Credit Rating Agencies (CRAs) such as Standard & Poor’s and Moody’s have existed since the beginning of the 20th century. Their main objective is to increase the efficiency of the financial markets by producing ratings expressing the creditworthiness of companies with respect to loans and credits. The intermediary position of CRAs places high demands on the efficiency of the rating process and the avoidance of conflicts of interest. In practice there is some doubt as to the realism of these objectives and hence the usefulness of ratings even though, paradoxically, they do enjoy broad acceptance. This article discusses the question of whether the criticism that investors and companies have of CRAs is always justified and what action should be taken when that criticism is justified. Reference is made to the objectives of CRAs and the doubts about their efficiency and effectiveness that have arisen in many national and international publications. This article provides an insight into how CRAs operate and how this is judged within society. CRAs have an information transformation function and the existence of dual information asymmetry might have an negative impact on this. Holding CRAs liable is one of the possible solutions. Legal measures such as breach of contract and negligence, may offer CRAs incentives to make every reasonable effort to prepare adequate credit ratings and to update ratings in a timely manner. It is nonetheless difficult (in the context of liability) to make an objective assessment because CRAs, too, must work under uncertain relationships. Read the original and complete article.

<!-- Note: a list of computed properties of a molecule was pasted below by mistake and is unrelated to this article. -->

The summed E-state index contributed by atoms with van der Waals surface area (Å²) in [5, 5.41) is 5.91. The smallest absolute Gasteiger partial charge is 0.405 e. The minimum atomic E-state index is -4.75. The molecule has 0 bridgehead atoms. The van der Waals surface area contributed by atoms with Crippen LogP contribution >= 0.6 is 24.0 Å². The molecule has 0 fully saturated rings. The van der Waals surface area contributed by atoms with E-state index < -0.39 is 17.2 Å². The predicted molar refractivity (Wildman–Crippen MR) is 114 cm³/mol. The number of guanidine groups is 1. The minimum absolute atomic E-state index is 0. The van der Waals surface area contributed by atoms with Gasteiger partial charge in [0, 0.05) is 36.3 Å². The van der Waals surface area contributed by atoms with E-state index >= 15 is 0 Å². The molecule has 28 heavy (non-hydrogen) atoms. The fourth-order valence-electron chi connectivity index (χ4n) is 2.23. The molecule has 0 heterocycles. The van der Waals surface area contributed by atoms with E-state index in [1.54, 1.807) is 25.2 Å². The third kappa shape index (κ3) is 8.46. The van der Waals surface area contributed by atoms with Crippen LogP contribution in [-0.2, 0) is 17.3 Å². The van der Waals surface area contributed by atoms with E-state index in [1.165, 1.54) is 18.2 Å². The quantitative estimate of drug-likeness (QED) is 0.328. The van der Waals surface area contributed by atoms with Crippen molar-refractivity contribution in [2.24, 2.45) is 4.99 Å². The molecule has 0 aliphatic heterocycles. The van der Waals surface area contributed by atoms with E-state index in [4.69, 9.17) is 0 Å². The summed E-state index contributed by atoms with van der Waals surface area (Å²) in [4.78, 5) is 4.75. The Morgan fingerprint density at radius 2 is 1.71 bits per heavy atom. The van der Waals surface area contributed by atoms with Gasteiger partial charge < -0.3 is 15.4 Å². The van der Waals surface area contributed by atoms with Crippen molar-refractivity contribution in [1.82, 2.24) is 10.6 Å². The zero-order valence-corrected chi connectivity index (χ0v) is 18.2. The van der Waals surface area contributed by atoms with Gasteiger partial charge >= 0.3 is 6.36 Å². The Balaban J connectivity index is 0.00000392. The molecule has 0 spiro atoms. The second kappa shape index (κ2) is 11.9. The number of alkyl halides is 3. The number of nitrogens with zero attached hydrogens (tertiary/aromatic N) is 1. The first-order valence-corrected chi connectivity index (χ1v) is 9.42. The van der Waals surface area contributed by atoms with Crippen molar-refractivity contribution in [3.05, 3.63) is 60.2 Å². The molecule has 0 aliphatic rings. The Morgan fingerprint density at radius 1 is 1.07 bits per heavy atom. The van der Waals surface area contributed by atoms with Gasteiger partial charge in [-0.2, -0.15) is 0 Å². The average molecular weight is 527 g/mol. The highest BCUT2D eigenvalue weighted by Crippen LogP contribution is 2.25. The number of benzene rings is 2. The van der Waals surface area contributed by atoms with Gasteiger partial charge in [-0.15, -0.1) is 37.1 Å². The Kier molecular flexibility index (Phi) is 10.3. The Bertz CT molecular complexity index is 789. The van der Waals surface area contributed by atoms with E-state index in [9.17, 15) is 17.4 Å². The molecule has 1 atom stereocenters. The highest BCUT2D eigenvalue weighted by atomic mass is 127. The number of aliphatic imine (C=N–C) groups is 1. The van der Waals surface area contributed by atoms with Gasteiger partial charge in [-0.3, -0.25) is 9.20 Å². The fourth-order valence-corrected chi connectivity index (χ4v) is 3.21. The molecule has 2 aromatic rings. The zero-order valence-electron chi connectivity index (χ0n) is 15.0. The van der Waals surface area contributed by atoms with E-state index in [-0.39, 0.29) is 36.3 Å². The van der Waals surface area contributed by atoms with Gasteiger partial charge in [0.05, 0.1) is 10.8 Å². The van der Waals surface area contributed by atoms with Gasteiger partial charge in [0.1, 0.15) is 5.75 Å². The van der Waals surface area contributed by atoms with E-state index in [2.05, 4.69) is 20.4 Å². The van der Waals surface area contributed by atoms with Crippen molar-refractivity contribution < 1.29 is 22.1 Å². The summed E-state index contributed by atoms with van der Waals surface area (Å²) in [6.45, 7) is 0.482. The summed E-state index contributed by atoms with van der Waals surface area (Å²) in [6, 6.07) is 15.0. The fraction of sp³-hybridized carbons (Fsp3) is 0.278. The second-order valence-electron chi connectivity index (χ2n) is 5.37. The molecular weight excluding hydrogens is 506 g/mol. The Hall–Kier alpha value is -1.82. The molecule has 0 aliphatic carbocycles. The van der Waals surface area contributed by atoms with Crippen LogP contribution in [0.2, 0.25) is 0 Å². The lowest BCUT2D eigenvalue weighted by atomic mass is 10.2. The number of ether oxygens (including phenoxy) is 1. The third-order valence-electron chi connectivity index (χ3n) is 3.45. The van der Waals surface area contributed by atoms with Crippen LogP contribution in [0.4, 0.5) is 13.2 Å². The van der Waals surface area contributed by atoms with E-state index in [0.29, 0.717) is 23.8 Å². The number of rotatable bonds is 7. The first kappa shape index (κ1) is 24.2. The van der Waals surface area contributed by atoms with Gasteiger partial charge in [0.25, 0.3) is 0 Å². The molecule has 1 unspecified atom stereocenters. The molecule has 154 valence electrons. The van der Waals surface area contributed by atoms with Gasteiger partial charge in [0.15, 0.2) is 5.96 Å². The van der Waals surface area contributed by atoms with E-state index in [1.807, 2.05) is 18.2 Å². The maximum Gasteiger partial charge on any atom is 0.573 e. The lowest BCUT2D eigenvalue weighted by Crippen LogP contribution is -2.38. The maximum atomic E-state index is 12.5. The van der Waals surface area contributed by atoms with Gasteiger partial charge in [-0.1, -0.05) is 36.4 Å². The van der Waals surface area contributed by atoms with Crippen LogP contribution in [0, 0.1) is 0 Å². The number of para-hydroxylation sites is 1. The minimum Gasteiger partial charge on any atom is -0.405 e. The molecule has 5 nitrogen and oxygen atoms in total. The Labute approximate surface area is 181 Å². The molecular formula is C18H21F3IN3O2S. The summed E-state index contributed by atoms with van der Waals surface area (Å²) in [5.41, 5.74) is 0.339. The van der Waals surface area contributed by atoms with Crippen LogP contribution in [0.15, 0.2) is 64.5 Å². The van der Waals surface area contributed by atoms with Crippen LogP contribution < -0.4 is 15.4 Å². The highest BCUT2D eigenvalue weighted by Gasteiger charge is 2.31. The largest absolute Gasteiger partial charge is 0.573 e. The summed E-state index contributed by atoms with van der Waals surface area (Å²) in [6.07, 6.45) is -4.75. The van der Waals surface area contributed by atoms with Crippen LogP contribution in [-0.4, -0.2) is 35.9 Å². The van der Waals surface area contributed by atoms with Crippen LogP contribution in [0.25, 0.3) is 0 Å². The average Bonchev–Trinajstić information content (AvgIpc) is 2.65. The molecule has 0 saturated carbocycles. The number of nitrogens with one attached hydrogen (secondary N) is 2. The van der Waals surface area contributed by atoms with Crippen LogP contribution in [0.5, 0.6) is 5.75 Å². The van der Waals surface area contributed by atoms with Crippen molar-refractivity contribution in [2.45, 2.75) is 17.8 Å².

By Piet Duffhues and Wim Weterings